On Sunday morning, we plan to baptize little Fiona Elizabeth Jones, daughter of Chris & Katie, granddaughter of Kathleen & David. That will be an occasion of great joy.
Also Sunday morning, we expect to celebrate Jeanette Koncz's 100th birthday. We will offer the Birthday Prayer for Jeanette, recalling her baptism nearly 100 years ago.
I understand that the celebration of Fiona's baptism and Jeanette's birthday will continue in the Parish Hall.
Now for the sad news: Dennis Marden died on June 30: James Sheppard died on August 5; and Georgia Whitney died on August 8. Death came as a friend to Dennis and James; they died with family members at their side. Georgia's death was unexpected; she died in the midst of her Wednesday errands.
We will give thanks for the life of Dennis Marden on Saturday, August 11 at 10a.m., and for the life of Georgia Whitney on Monday, August 13 at 11a.m. Yes, the Saturday service is at 10a.m., and the Monday service is at 11a.m. We will give thanks for the life of James Sheppard on the afternoon of September 8. Dennis, Georgia and James all "continue in the risen life of Jesus Christ" which began for them at their baptisms.(BCP, p.307)
Following up on the positive experience of our first "Rhythms-of-Grace" service in July, we will again offer Rhythms-of-Grace as the worship portion of a Beach Communion & Potluck on Sunday, August 12, at 5p.m. Please consider joining in worship that involves movement, engages the senses, and invites shared prayers. As Jennifer Huebner says, if it's designed for those with special needs, it's gonna be great for all of us. Please also consider bringing an entree, salad or dessert to share; beverages and paper goods will be provided. We'll gather under a Jacob's Beach Pavilion at 5p.m.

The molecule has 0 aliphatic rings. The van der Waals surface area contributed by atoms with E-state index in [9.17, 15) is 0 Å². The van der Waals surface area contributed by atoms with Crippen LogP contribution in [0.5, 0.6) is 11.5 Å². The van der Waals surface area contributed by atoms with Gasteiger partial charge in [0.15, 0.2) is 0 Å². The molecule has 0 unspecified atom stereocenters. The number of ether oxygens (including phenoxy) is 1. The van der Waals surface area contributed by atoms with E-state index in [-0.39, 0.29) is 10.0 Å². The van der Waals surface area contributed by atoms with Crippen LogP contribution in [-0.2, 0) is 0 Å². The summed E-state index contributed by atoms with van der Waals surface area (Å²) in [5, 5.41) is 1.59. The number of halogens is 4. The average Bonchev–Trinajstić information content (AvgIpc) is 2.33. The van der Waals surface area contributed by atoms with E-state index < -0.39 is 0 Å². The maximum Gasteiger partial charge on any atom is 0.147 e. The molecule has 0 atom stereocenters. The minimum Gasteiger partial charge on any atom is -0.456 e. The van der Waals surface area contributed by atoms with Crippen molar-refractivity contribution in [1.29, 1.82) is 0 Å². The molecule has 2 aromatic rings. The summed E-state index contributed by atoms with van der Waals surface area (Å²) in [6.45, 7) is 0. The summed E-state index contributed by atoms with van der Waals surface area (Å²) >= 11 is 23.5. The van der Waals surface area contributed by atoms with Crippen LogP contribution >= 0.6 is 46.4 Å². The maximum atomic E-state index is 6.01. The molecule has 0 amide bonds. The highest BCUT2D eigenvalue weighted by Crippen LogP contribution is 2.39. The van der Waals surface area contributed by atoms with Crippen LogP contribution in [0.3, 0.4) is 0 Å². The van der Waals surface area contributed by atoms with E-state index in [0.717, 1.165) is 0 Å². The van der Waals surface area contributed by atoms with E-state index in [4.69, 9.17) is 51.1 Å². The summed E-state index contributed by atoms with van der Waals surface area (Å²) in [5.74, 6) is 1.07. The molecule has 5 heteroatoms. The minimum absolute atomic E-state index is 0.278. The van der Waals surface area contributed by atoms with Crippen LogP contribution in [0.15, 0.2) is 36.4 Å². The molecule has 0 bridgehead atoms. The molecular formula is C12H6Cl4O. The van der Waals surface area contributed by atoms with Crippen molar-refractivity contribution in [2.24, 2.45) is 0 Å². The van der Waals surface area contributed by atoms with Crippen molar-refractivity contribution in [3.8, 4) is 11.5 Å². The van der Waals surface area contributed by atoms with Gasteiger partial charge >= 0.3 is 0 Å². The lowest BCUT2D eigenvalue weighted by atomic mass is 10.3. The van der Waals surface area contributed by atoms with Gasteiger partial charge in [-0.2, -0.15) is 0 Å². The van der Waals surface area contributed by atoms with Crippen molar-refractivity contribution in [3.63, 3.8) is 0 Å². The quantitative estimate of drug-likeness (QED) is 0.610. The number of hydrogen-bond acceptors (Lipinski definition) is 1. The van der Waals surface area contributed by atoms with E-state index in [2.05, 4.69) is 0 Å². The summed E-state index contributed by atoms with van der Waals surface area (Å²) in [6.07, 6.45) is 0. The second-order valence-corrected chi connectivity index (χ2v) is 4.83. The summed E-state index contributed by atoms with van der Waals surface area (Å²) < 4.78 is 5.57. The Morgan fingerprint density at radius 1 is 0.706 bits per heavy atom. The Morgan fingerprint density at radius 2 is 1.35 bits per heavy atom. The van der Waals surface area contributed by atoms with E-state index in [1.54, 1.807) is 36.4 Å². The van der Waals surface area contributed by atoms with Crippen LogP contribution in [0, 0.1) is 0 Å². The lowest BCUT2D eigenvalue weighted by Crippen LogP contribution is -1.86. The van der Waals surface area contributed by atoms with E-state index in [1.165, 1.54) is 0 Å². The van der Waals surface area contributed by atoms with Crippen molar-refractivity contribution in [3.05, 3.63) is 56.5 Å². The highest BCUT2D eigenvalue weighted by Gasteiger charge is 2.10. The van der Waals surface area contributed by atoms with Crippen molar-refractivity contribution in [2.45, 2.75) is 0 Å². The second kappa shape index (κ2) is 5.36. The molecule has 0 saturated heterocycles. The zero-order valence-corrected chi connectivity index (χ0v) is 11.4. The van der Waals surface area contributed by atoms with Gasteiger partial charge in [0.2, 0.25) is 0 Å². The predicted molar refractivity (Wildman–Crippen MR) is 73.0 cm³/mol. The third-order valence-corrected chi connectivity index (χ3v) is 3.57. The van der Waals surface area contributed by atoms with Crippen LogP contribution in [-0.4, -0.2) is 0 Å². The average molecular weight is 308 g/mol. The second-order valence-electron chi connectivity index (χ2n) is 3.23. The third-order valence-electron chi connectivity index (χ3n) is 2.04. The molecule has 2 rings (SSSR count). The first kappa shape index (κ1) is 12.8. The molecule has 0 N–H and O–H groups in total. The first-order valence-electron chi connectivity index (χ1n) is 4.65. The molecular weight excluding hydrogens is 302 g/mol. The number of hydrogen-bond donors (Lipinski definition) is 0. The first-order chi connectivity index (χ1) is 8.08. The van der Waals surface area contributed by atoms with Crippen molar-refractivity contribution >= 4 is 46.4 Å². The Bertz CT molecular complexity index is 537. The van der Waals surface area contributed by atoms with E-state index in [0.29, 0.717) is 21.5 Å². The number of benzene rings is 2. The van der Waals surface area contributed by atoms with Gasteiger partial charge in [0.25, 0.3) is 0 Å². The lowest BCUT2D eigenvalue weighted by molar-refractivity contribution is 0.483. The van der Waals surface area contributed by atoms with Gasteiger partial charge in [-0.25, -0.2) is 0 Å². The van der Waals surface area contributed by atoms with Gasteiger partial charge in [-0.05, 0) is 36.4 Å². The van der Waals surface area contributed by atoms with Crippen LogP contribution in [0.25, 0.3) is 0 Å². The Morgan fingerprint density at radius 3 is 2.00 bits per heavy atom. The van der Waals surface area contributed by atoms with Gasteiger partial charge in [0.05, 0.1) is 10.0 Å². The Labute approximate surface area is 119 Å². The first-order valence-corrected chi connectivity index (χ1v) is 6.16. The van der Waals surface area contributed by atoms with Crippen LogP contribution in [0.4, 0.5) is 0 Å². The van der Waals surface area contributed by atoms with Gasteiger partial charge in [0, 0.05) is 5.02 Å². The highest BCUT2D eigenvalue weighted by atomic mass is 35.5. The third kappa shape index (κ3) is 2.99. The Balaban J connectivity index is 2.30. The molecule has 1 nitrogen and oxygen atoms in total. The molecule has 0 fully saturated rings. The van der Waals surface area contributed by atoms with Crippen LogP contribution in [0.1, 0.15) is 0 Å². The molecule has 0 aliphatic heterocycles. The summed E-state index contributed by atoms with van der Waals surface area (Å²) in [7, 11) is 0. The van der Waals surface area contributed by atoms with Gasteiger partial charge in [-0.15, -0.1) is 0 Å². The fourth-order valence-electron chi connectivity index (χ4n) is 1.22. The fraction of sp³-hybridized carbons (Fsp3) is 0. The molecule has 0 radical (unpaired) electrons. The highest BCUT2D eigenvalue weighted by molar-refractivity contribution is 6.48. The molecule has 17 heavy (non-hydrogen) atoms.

Following this second venture with Rhythms-of-Grace, I expect that the Outreach Committee will consider whether to recommend adding a monthly Rhythms-of-Grace service to our schedule of worship. So, your participation will be helpful in this discernment.
Congratulations to the adults for rising to the implicit Mission Challenge posed by our Vacation Bible School. The north window sills almost match the south ones with donations of fruit cups, peanut butter crackers, cereal and granola bars, and other easy-to-manage snacks or meals for the Guilford Food Bank. This will be the last Sunday for the Challenge; all these kid-friendly food items will be delivered to the Food Bank this week to meet summer-time needs.
Jack-the-dog and I returned to the rectory on Wednesday evening to find the rectory's wood floors (first floor) beautifully refinished. Even more amazing however, was how the Parish Office had reclaimed its space, and how all the furniture, art, books and plants had been returned to their places!. A profound Sarum bow of gratitude to Junior Warden Sue Shackford for spearheading this undertaking! Thanks also to those of you who helped!
Although I plan to be present for worship this Sunday, I am so grateful to our stalwart friend-of-the-parish, the Rev. Kent Smith, for presiding and preaching during Sunday's services. I look forward to any insights that come from Kent's years as a professor of Chinese history, as the rector of Christ Church, Redding, and his current participation with Margaret in the life and witness of Christ Church, New Haven.
I look forward to sharing with you in all our celebrations sanctifying life's challenging journey in the days ahead.
In faith, hope and love,
p.s. You may have heard that our Presiding Bishop, the Rt. Rev. Michael B. Curry, had surgery to deal with prostate cancer on July 25th. A member of his immediate staff reported (at a meeting I attended on Wednesday) that the surgery went well, Bishop Michael's recovery continues as expected, and that he is grateful for the prayers which continue to buoy and sustain him.
We feature various authors from around our parish, commenting on topics of interest to our community. Enjoy! Comment if you are so moved!